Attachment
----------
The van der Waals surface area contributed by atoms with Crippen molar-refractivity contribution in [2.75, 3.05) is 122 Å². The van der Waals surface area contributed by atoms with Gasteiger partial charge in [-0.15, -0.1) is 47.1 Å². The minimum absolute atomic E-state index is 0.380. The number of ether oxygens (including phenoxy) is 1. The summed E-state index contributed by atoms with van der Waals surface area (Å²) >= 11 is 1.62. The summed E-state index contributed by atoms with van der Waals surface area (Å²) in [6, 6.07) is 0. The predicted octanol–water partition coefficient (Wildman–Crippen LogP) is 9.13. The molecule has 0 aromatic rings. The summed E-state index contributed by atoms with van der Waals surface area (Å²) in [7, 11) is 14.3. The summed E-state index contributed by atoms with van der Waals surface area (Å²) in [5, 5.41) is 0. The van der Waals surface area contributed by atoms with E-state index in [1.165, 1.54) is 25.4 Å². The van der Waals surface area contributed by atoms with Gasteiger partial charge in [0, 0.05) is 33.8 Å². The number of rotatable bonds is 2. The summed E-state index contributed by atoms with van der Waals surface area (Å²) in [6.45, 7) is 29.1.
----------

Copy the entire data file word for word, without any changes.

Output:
The van der Waals surface area contributed by atoms with Crippen molar-refractivity contribution in [2.75, 3.05) is 122 Å². The van der Waals surface area contributed by atoms with Gasteiger partial charge in [-0.15, -0.1) is 47.1 Å². The minimum absolute atomic E-state index is 0.380. The number of ether oxygens (including phenoxy) is 1. The summed E-state index contributed by atoms with van der Waals surface area (Å²) >= 11 is 1.62. The summed E-state index contributed by atoms with van der Waals surface area (Å²) in [6, 6.07) is 0. The predicted octanol–water partition coefficient (Wildman–Crippen LogP) is 9.13. The molecule has 0 aromatic rings. The summed E-state index contributed by atoms with van der Waals surface area (Å²) in [7, 11) is 14.3. The summed E-state index contributed by atoms with van der Waals surface area (Å²) in [5, 5.41) is 0. The van der Waals surface area contributed by atoms with E-state index in [1.165, 1.54) is 25.4 Å². The van der Waals surface area contributed by atoms with Gasteiger partial charge in [0, 0.05) is 33.8 Å². The number of rotatable bonds is 2. The summed E-state index contributed by atoms with van der Waals surface area (Å²) in [6.45, 7) is 29.1.